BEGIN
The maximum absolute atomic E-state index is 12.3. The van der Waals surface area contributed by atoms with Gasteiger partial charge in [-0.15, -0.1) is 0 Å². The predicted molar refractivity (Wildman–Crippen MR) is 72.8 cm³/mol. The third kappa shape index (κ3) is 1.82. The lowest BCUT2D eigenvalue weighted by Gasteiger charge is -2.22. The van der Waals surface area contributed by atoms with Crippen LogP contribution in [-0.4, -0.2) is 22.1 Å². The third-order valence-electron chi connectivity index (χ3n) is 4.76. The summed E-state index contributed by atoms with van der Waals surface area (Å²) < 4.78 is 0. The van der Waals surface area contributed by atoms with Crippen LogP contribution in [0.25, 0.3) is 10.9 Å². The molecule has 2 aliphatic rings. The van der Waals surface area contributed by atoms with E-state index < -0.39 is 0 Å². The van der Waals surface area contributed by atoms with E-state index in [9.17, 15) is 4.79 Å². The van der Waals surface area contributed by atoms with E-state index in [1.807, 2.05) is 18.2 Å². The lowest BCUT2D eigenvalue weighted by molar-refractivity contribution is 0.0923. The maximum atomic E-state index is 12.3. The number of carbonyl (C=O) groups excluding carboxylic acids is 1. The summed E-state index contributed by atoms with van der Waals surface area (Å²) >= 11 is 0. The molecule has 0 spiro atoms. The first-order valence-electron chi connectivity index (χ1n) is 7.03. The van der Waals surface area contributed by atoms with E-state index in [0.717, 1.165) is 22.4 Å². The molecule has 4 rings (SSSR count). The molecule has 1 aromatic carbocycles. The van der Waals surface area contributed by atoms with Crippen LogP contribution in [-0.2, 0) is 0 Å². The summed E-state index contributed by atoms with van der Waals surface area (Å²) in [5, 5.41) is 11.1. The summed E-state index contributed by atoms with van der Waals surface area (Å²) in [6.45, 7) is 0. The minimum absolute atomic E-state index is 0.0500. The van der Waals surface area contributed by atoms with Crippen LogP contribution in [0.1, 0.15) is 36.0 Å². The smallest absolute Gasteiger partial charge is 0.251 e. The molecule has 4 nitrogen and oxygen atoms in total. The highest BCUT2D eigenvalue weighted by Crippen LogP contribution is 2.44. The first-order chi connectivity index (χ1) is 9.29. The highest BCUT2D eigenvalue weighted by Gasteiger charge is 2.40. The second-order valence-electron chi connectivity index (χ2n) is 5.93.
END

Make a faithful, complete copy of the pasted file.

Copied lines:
The maximum absolute atomic E-state index is 12.3. The van der Waals surface area contributed by atoms with Gasteiger partial charge in [-0.15, -0.1) is 0 Å². The predicted molar refractivity (Wildman–Crippen MR) is 72.8 cm³/mol. The third kappa shape index (κ3) is 1.82. The lowest BCUT2D eigenvalue weighted by Gasteiger charge is -2.22. The van der Waals surface area contributed by atoms with Crippen LogP contribution in [-0.4, -0.2) is 22.1 Å². The third-order valence-electron chi connectivity index (χ3n) is 4.76. The summed E-state index contributed by atoms with van der Waals surface area (Å²) < 4.78 is 0. The van der Waals surface area contributed by atoms with Crippen LogP contribution in [0.25, 0.3) is 10.9 Å². The molecule has 2 aliphatic rings. The van der Waals surface area contributed by atoms with E-state index < -0.39 is 0 Å². The van der Waals surface area contributed by atoms with E-state index in [9.17, 15) is 4.79 Å². The van der Waals surface area contributed by atoms with E-state index in [1.807, 2.05) is 18.2 Å². The lowest BCUT2D eigenvalue weighted by molar-refractivity contribution is 0.0923. The maximum atomic E-state index is 12.3. The number of carbonyl (C=O) groups excluding carboxylic acids is 1. The summed E-state index contributed by atoms with van der Waals surface area (Å²) >= 11 is 0. The molecule has 0 spiro atoms. The first-order valence-electron chi connectivity index (χ1n) is 7.03. The van der Waals surface area contributed by atoms with E-state index in [0.717, 1.165) is 22.4 Å². The molecule has 4 rings (SSSR count). The molecule has 1 aromatic carbocycles. The van der Waals surface area contributed by atoms with Crippen LogP contribution in [-0.2, 0) is 0 Å². The summed E-state index contributed by atoms with van der Waals surface area (Å²) in [5, 5.41) is 11.1. The summed E-state index contributed by atoms with van der Waals surface area (Å²) in [6.45, 7) is 0. The minimum absolute atomic E-state index is 0.0500. The van der Waals surface area contributed by atoms with Crippen LogP contribution in [0.1, 0.15) is 36.0 Å². The smallest absolute Gasteiger partial charge is 0.251 e. The molecule has 4 nitrogen and oxygen atoms in total. The highest BCUT2D eigenvalue weighted by Crippen LogP contribution is 2.44. The first-order chi connectivity index (χ1) is 9.29. The highest BCUT2D eigenvalue weighted by Gasteiger charge is 2.40. The second-order valence-electron chi connectivity index (χ2n) is 5.93.